In Alberta, Canada, the impact of the H1N1 virus was great enough that some of the provinces tapped their government’s stockpile of reserve ventilators.18 In November 2009, Alberta received 45 ventilators from the Public Health Agency of Canada ( PHAC).

Planning Ahead Using Guidelines and Algorithms

Given a 35% attack rate, surge capacity planning will go into effect within the first 72 hours. Within the first week, approximately 37% of the ICU beds and 16% of acute care beds will be occupied. At this point, resources will become rapidly exhausted and mass casualty care will be declared, implementing aggressive, equitable, and ethical triage algorithms and guidelines. Such guidelines and actions are well documented, available, and accessible and should be incorporated in the hospital Incident Command System protocols for mass casualty events for all hospitals.7

In 2008, I was deployed with the Disaster Medical Assistance Team CA-6 to the Democratic National Convention in Denver as a precautionary measure in the event of a chemical-related terrorist attack upon the convention. While in the central command center, a mass casualty event scenario was conducted electronically with the national command center.8 The focus was on caring for chemical burn victims within the Denver metropolitan area. At that time, there were only eight burn beds available in the entire metro area. A multiple casualty event would have required air transportation and medical evacuation to other burn centers in the country. Such a contingency was anticipated, planned for, and coordinated through civilian and military units.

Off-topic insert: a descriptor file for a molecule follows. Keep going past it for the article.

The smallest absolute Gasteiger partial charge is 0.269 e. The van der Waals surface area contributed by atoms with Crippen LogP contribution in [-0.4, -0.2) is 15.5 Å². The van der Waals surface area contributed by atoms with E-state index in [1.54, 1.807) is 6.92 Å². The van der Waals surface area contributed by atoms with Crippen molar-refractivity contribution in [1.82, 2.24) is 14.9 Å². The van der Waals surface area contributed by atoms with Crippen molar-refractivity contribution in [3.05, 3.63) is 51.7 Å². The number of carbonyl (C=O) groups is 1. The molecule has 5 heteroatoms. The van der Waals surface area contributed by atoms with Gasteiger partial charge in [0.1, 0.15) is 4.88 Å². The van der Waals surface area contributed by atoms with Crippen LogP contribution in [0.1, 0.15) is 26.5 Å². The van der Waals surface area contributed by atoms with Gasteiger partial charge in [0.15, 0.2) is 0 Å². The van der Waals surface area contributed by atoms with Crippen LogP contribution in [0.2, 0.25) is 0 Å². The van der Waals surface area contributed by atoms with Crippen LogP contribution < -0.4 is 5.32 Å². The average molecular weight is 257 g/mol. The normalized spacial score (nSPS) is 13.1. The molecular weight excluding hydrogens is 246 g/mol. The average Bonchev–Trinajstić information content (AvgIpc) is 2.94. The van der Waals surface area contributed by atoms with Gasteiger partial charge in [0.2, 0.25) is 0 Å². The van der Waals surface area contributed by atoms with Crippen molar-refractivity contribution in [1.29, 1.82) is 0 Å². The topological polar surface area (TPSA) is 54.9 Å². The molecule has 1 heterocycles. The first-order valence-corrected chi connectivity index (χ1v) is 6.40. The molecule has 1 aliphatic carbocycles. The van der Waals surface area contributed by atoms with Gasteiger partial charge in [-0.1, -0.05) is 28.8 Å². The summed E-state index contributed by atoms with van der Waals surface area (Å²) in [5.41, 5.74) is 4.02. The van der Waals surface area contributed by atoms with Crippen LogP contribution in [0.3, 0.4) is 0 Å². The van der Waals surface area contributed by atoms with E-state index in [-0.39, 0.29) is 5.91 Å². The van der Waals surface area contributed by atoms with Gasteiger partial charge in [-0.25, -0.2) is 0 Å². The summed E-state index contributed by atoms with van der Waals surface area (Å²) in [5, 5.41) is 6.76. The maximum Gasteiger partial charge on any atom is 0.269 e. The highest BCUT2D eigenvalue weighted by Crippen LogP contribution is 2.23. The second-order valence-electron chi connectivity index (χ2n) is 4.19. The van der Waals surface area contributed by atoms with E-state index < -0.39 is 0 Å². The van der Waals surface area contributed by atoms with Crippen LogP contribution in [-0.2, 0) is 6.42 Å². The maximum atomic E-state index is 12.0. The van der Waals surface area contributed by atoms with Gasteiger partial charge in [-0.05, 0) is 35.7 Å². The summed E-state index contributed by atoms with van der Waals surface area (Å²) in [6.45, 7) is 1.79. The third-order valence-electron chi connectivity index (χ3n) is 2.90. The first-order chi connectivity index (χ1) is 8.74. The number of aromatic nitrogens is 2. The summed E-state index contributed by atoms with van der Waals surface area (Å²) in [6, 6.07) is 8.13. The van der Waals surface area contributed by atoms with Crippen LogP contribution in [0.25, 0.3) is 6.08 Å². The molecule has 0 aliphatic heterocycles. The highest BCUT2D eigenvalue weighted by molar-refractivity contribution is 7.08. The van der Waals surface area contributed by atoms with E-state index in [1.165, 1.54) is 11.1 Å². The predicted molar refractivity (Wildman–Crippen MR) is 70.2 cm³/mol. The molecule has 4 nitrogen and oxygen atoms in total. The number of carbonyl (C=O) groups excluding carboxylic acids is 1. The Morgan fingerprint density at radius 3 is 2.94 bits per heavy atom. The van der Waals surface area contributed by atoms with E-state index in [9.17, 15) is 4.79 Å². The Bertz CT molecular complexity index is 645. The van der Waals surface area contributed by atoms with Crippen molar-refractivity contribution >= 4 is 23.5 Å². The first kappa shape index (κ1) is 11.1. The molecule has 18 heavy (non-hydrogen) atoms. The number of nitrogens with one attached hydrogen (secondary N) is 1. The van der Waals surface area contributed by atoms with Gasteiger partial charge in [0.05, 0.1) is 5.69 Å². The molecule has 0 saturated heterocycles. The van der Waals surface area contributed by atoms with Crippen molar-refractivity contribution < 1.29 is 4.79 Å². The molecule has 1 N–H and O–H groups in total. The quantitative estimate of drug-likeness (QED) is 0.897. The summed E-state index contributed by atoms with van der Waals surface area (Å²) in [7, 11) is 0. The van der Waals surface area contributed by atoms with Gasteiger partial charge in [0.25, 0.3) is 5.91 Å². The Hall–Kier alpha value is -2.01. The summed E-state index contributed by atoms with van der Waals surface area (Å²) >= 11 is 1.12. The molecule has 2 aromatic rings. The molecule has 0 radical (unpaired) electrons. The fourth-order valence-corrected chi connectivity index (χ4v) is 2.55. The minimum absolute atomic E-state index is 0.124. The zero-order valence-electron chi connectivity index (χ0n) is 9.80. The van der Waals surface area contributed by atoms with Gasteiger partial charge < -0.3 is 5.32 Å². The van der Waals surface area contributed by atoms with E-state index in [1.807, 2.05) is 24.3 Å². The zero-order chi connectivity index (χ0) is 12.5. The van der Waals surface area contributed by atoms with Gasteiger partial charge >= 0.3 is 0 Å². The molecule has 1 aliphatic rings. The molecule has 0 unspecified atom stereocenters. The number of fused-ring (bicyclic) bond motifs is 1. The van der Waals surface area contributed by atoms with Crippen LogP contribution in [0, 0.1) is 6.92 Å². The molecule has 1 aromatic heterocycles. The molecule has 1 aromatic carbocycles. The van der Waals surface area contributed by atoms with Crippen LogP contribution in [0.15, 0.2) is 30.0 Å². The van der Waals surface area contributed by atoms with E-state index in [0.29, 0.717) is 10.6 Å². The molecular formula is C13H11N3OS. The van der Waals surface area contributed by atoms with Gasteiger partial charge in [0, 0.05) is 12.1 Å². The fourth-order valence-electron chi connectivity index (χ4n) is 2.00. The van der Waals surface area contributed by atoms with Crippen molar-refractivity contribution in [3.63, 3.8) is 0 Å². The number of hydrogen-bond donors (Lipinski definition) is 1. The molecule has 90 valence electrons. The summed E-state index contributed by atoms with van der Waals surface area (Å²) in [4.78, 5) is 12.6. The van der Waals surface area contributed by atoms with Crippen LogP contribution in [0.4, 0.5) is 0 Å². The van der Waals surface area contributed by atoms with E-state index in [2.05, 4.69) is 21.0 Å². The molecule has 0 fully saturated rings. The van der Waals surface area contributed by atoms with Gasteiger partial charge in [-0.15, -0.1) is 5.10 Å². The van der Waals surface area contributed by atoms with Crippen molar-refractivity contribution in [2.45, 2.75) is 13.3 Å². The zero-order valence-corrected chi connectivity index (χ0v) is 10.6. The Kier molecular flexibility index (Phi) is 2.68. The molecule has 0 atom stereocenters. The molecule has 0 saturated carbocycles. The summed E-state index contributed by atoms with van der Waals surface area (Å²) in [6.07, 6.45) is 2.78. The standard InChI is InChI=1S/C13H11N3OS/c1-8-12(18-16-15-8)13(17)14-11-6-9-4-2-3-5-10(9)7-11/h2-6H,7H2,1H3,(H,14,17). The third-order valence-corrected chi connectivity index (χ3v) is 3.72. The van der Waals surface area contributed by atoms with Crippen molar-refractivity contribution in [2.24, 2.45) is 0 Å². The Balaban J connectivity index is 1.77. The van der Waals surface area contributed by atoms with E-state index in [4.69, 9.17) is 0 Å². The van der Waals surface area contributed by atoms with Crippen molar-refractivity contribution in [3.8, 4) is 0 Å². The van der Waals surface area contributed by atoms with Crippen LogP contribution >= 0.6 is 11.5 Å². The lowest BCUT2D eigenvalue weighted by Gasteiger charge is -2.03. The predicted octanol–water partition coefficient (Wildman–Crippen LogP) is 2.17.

There is a trend in the United States, say the experts, of closing burn centers because they are expensive to maintain and are profit-losing investments due to their specialized requirements of staff, surgeons, and equipment.9 According to the American Burn Association, US hospitals eliminated 132 burn units in 2004, bringing the total to 127, and have reduced burn beds from 1,897 to 1,820. Alan R. Dimick, MD, past president of the American Burn Association, feels that this is a real catastrophe in this country.


There is a critical shortage of registered nurses in the United States that could reach as many as 500,000 by 2025, and this demand will increase by a rate of 2% to 3% a year, according to a 2009 report.10

As both physician and nurse shortages continue this trend, the Council on Physician and Nurse Supply,11 a national organization based in the University of Pennsylvania’s Consortium for Health Workforce Research and Policy, predicts the following adverse conditions: inadequate access to care, particularly in rural and inner city locations; lack of emergency preparedness; and decreased ability to accomplish planned expansions of health care services, resulting in negative effects on local and national economies.12